All in all, I really love this story. If you get the chance to see the Guthrie production or the Danny Boyle screening at St Anthony Main, due. And why not pick up the book over Halloween? (I want to get my hands on the 1818 edition myself – I hear it’s better than the more populous 1833 edition.)

Thank you for entertaining my passion surrounding Frankenstein. I’ll be here all October with all of your gothic horror story needs.

Little Women (Jungle Theater)

Jungle • Little Women
Photo credit: Rich Ryan

About the Show: 

Based on the much loved novel by Louisa May Alcott, this play follows the story of Jo, a young woman growing up in Massachusetts during the Civil War, and her three sisters Meg, Beth, and Amy. The three struggle through the hardships of war and the difficulties of being a young woman in a society that has certain expectations for them while their neighbor, Laurie, has similar struggles as a young man. As the five come of age, the world around them changes and their relationship and connections to one another change as well.

Why I Chose to See It: 

This play was commissioned by the Jungle to playwright Kate Hamill (whose adaptation of Sense and Sensibility was performed in the Guthrie’s 2016-2017 season). Hamill is a wonderful adaptor and she’s a female playwright who’s work I eagerly follow. This play is a world premiere and I would see anything Sarah Rasmussen directs. I grew up around the story of Little Women and, though the ending troubles me, it feels like a strong part of my childhood (though I only read the full novel for the first time in the week preceding the show).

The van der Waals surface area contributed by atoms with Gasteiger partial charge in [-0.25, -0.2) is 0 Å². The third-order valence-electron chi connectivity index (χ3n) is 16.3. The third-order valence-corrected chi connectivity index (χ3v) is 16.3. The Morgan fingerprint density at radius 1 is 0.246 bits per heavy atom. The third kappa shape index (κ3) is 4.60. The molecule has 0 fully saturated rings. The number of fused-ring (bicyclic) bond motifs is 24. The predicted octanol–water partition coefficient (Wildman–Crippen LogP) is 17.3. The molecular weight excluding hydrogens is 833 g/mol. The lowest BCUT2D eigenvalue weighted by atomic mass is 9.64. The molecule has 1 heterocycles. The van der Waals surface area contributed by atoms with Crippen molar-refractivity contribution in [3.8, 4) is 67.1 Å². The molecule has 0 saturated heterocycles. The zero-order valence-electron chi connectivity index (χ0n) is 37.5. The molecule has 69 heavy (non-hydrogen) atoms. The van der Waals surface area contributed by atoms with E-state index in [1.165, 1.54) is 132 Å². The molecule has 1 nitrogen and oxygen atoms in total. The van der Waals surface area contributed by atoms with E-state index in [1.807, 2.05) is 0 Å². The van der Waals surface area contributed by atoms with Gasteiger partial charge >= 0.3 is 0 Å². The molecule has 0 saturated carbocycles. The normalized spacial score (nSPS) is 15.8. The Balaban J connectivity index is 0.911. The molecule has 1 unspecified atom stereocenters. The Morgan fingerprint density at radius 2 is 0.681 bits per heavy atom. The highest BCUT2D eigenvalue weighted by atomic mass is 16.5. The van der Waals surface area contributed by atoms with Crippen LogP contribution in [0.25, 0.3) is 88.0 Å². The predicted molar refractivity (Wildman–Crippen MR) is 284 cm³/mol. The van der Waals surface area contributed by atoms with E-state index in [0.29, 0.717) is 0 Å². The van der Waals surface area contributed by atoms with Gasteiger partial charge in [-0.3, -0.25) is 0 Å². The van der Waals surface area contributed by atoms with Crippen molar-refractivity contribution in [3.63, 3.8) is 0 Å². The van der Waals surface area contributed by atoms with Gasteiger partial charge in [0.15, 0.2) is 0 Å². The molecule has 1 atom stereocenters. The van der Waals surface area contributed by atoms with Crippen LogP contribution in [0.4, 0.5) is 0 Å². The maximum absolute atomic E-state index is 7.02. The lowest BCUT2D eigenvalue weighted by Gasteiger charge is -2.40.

My Response:

This play is beautiful. It has all the charm and elegance of the original story (and all the same plot points and character quirks) with a distinctly modern edge. The language feels contemporary without being utterly 21st century and the conversations are loosened from the 19th century novelistic style to a more conversational stage-friendly tone. The events in the play – especially Jo and Laurie’s conflict with their gender identity and expectations, Aunt March’s bigotry and classism, and Meg’s frustration with being an overwhelmed mother with an unhelpful husband are all seen through a lens of where we currently sit in the present day and the show gains a fresh, powerful flavor from this stance. What makes this story so compelling is the words it gives to the struggle around women in America, especially women from everyday lives who may not have great adventures and epic stories. These women still have stories that deserve to be heard and, in this heartwarming and heartbreaking play, Alcott and Hamill work beautifully together to let these stories be heard. And at the end of the story, when things feel they end not as we would like, Hamill uses her power as a playwright and Jo’s own character to reflect on this tension and give us some satisfaction even as we cry through the curtain call.

Also, the cast for this show is absolutely marvelous. Every single actor on stage nails the characters they embody. The March sisters themselves work as a fine-tuned quartet and each of their emotional extremes and personalities work in harmony with one another (even when that harmony involves personal discord between the characters). Also, if you’re a fan of Michael Hanna, he leaps out of a trunk. You’re welcome.

Overall:

Go see this show. I continually feel tension with the idea of “classics” in American literature and the assumption that there are stories that everyone knows. However, this is one American story that is worth telling – and this adaptation clearly shows why. You do not have to be familiar with the original book to enjoy this play and you certainly don’t need to be a fan of the classics to attend this show. Better yet if you aren’t. This story is for the person who wonders if their story is worth telling and what to make of a world where they feel they don’t fit in.

General Information

Little Women is written by Kate Hamill and directed by Sarah Rasmussen. It is playing now through October 21st at the Jungle Theater. Ticket and show information can be found on the Jungle’s website.